where self-discipline, creativity, and passion are allowed to
stretch people forward.
- Order arises from common commitments to mission and common
understandings of values.
- There are many types of leadership and leaders within an
- Different leadership energies are needed at different times
to keep an organization moving to its prime.
- Leadership is an exercise of stewardship, where everyone
shoulders the trust given to the organization.
- Weakness and vulnerability on teams create an atmosphere
of trust, where members feel needed for their strengths as well
as needing others for the areas where they do not have strengths.
In this approach, everyone involved buys into any change effort
as members together craft a common vision out of various agendas.
In this way they capture the best future for the organization
and take advantage of the stakeholders' diverse gifts and passions.
As Toffler puts it:
No leader can command or compel change. Change comes about
when followers themselves desire it and seek it. Hence the role
of the leader is to enlist the participation of others as leaders
of the effort. That is the sum and essence not only of leading
change but also of good management in general. In reality, such
leadership is extremely difficult because it is unnatural.
As I reflected on these contrasting paradigms regarding the
world, people, and leadership, I came back to one of Jesus' clearest
statements. He too lifted up a basic leadership contrast—the
difference between leadership that reflects God's kingdom and
leadership that works against His purposes in the world.
"You know that the rulers of the Gentiles lord it over
them, and their high officials exercise authority over them. Not
so with you. Instead, whoever wants to become great among you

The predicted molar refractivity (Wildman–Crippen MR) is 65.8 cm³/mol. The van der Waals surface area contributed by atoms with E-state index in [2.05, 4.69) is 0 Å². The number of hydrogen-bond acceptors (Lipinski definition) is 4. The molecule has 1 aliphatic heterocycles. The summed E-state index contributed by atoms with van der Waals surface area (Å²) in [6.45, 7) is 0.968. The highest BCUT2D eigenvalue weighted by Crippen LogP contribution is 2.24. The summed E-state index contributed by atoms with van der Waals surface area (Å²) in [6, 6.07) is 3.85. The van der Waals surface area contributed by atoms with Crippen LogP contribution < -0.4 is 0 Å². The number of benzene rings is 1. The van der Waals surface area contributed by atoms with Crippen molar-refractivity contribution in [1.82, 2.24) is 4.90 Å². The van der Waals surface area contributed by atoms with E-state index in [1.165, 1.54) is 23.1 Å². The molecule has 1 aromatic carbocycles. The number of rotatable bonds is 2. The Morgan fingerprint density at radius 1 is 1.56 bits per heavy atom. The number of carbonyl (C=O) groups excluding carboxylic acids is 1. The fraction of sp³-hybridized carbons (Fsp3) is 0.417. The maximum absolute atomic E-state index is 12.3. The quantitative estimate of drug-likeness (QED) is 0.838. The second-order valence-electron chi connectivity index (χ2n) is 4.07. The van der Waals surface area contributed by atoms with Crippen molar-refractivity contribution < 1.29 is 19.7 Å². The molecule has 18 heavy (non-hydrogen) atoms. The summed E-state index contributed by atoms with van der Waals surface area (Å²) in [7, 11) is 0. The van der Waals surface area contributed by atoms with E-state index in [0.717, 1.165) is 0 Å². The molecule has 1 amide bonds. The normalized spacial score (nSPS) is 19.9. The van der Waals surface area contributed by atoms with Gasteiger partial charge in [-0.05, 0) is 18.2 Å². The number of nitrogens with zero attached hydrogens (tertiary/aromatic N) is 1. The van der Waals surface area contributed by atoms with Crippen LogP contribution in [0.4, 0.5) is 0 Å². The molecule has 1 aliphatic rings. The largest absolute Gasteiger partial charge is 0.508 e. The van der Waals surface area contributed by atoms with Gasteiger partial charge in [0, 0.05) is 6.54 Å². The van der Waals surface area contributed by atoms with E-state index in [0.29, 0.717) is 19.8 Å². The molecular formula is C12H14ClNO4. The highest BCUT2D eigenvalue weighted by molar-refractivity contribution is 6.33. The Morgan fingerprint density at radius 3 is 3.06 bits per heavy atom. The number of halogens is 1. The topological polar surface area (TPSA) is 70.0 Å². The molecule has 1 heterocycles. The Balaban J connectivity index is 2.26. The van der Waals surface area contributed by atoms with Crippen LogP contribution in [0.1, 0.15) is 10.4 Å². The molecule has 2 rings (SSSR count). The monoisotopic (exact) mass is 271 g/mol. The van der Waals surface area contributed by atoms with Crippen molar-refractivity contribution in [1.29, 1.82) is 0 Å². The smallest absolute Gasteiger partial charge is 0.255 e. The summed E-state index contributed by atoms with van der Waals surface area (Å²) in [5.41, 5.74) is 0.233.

must be your servant, and whoever wants to be first must be your
slave—just as the Son of Man did not come to be served,
but to serve, and to give his life as a ransom for many."
-- Matthew 20:25-28
Peter reinforces Christ's words when writing to early church
To the elders among you, I appeal as a fellow elder, a witness
of Christ's sufferings and one who also will share in the glory
to be revealed: Be shepherds of God's flock that is under your
care, serving as overseers—not because you must, but because
you are willing, as God wants you to be; not greedy for money,
but eager to serve; not lording it over those entrusted to you,
but being examples to the flock. And when the Chief Shepherd appears,
you will receive the crown of glory that will never fade away.
-- 1 Peter 5:1-4
I began to see that the New Testament establishes a crystal-clear
difference between leadership that "lords it over others"
and leadership that proceeds from the Holy Spirit to build the
kingdom. How similar to James O'Toole's Realist/Rushmorean distinction!
In fact, how similar to everything I'd been reading in the business
revolutionaries, those who knew that "business as usual"
must radically alter its approach in order to impact its world.
I was inspired by and excited about the possibilities. I also
thought, Wouldn't it be great to have a book that shows how
scriptural truths can work hand in hand with the best insights
of business research?
That's what Christ-Based Leadership hopes to do. We'll
explore in detail the differences between these leadership types,
launching into each theme from a pivotal question appearing in
each chapter title. The questions will drive to the core of what